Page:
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Healthy marine environment benefits Arran
Anyone who participated in the protest march in 2019 to Millstone Point, or who camped out last winter at the proposed site, will realise how wide the support for the campaign to prevent a proposed fish farm at Millstone Point is.
Some 430 people objected to this unsympathetic scheme, with only 19 in favour, and North Ayrshire Council planning committee councillors were unanimous in rejecting it. It says something about the deafness of the Scottish Salmon Company that despite this they seem intent on appealing the decision.
Mr Gilmore’s Banner letter in support of the appeal is therefore disappointing, but it is also factually inaccurate. The Community of Arran Seabed Trust (COAST) is a committed member and supporter of the campaign to prevent the establishment of a fish farm off one of our most pristine shorelines and, within Ayrshire, the only designated National Scenic Area. However, the campaign is led by the Friends of Millstone Point not COAST.
Secondly, far from being a narrow group of ‘retirees’, the campaign has wide support in the community amongst people of all ages; from school children, to working parents, to people in their 90s and from newcomers to long-term residents, comprising folk born here and those who have made it their home. Lastly, the Scottish Salmon Company alludes to six jobs in its most recent application and 10 in its original application, not 12, and does not guarantee that any of these will be Arran jobs, or from North Ayrshire, or that they will be permanent.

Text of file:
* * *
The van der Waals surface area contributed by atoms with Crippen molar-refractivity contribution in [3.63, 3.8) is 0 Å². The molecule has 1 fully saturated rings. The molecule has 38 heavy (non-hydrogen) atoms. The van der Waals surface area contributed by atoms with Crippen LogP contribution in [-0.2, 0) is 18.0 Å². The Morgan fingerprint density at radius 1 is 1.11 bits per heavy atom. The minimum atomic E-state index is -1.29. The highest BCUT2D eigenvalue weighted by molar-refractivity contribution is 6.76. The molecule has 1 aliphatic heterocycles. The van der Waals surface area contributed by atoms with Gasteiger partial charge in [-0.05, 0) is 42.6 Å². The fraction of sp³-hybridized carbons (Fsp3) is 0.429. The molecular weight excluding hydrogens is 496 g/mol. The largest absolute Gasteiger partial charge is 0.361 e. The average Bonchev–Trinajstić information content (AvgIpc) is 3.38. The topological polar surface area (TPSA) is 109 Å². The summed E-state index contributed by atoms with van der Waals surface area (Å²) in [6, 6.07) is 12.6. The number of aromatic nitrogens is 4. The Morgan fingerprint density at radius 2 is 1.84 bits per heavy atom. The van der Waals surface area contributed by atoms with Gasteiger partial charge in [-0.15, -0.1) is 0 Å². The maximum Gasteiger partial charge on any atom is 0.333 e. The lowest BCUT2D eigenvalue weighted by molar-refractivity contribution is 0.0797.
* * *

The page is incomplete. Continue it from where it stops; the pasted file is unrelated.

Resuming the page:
What is guaranteed is the sea at Millstone Point will be used as an open sewer with tonnes of effluent and toxic chemical treatments for sea lice being pumped into our waters. The seas along our North shore support a rich array of marine life, including dolphins and porpoise but also delicate sea pens and underwater biogenic reefs, all of which will be degraded or scared off by pollution and constant noise.
It is an out-dated notion to think of the environment and jobs as being in opposition. COAST’s mission, for instance, is to recover the health and productivity of the waters around Arran, and the jobs and livelihoods of those who depend upon a flourishing marine environment. Arran’s diverse community of marine campaigners is having some success in doing this, with lobsters, scallops and prawns all showing signs of recovery.
Our reputation as an island that is proactive and forward looking in recovering (not just conserving) the marine environment is riding high nationally. The No Take Zone and wider South Arran Marine Protected Area are key to this but so, too, is the good stewardship of our northern waters. Rather than preserving Arran in aspic, there is an opportunity for Arran that includes sustainable mariculture, marine tourism and well-managed inshore fishing all supporting a sustainable island economy and employment for all ages.
All of this depends on a thriving marine environment that all of us islanders have a real say in managing. We should not be at the mercy of international companies intent on taking profit for their shareholders at our natural environment’s expense. Let’s look after our marine and land environment and nurture these resources wisely for current and future generations.